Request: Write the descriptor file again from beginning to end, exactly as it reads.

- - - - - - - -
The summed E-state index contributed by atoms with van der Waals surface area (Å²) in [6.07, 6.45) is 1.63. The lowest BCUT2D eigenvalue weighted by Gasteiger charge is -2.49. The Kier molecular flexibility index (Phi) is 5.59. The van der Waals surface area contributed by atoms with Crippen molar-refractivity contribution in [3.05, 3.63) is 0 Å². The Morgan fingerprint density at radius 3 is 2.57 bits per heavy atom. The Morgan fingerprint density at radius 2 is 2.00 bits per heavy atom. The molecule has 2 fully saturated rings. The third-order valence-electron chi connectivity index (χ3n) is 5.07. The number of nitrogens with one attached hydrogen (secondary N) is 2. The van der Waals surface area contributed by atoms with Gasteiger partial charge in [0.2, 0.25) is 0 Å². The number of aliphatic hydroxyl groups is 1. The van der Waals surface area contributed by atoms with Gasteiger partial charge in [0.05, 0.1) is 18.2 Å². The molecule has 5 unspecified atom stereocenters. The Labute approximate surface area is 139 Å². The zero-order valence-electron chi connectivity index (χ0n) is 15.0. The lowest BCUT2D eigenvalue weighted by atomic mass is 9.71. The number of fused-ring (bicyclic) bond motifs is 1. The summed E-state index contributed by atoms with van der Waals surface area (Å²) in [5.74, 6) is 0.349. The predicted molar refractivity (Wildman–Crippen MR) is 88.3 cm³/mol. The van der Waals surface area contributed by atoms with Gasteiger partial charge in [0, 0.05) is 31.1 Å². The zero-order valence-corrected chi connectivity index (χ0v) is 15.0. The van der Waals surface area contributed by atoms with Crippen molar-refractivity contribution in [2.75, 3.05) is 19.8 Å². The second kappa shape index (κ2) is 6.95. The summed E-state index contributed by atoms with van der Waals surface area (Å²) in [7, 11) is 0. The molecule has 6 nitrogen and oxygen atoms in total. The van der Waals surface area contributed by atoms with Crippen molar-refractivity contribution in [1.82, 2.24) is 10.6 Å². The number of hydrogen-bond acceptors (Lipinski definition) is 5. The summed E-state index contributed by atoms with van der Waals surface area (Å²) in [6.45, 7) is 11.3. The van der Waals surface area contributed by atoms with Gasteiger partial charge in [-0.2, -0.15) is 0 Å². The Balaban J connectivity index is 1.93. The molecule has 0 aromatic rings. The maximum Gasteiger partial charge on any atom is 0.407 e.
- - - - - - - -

The summed E-state index contributed by atoms with van der Waals surface area (Å²) in [6.07, 6.45) is 1.63. The lowest BCUT2D eigenvalue weighted by Gasteiger charge is -2.49. The Kier molecular flexibility index (Phi) is 5.59. The van der Waals surface area contributed by atoms with Crippen molar-refractivity contribution in [3.05, 3.63) is 0 Å². The Morgan fingerprint density at radius 3 is 2.57 bits per heavy atom. The Morgan fingerprint density at radius 2 is 2.00 bits per heavy atom. The molecule has 2 fully saturated rings. The third-order valence-electron chi connectivity index (χ3n) is 5.07. The number of nitrogens with one attached hydrogen (secondary N) is 2. The van der Waals surface area contributed by atoms with Gasteiger partial charge in [0.2, 0.25) is 0 Å². The number of aliphatic hydroxyl groups is 1. The van der Waals surface area contributed by atoms with Gasteiger partial charge in [0.05, 0.1) is 18.2 Å². The molecule has 5 unspecified atom stereocenters. The Labute approximate surface area is 139 Å². The zero-order valence-electron chi connectivity index (χ0n) is 15.0. The lowest BCUT2D eigenvalue weighted by atomic mass is 9.71. The number of fused-ring (bicyclic) bond motifs is 1. The summed E-state index contributed by atoms with van der Waals surface area (Å²) in [5.74, 6) is 0.349. The predicted molar refractivity (Wildman–Crippen MR) is 88.3 cm³/mol. The van der Waals surface area contributed by atoms with Gasteiger partial charge in [0, 0.05) is 31.1 Å². The zero-order valence-corrected chi connectivity index (χ0v) is 15.0. The van der Waals surface area contributed by atoms with Crippen molar-refractivity contribution in [2.75, 3.05) is 19.8 Å². The second kappa shape index (κ2) is 6.95. The summed E-state index contributed by atoms with van der Waals surface area (Å²) in [7, 11) is 0. The molecule has 6 nitrogen and oxygen atoms in total. The van der Waals surface area contributed by atoms with Crippen molar-refractivity contribution in [1.82, 2.24) is 10.6 Å². The number of hydrogen-bond acceptors (Lipinski definition) is 5. The summed E-state index contributed by atoms with van der Waals surface area (Å²) in [6.45, 7) is 11.3. The van der Waals surface area contributed by atoms with Gasteiger partial charge in [-0.2, -0.15) is 0 Å². The Balaban J connectivity index is 1.93. The molecule has 0 aromatic rings. The maximum Gasteiger partial charge on any atom is 0.407 e.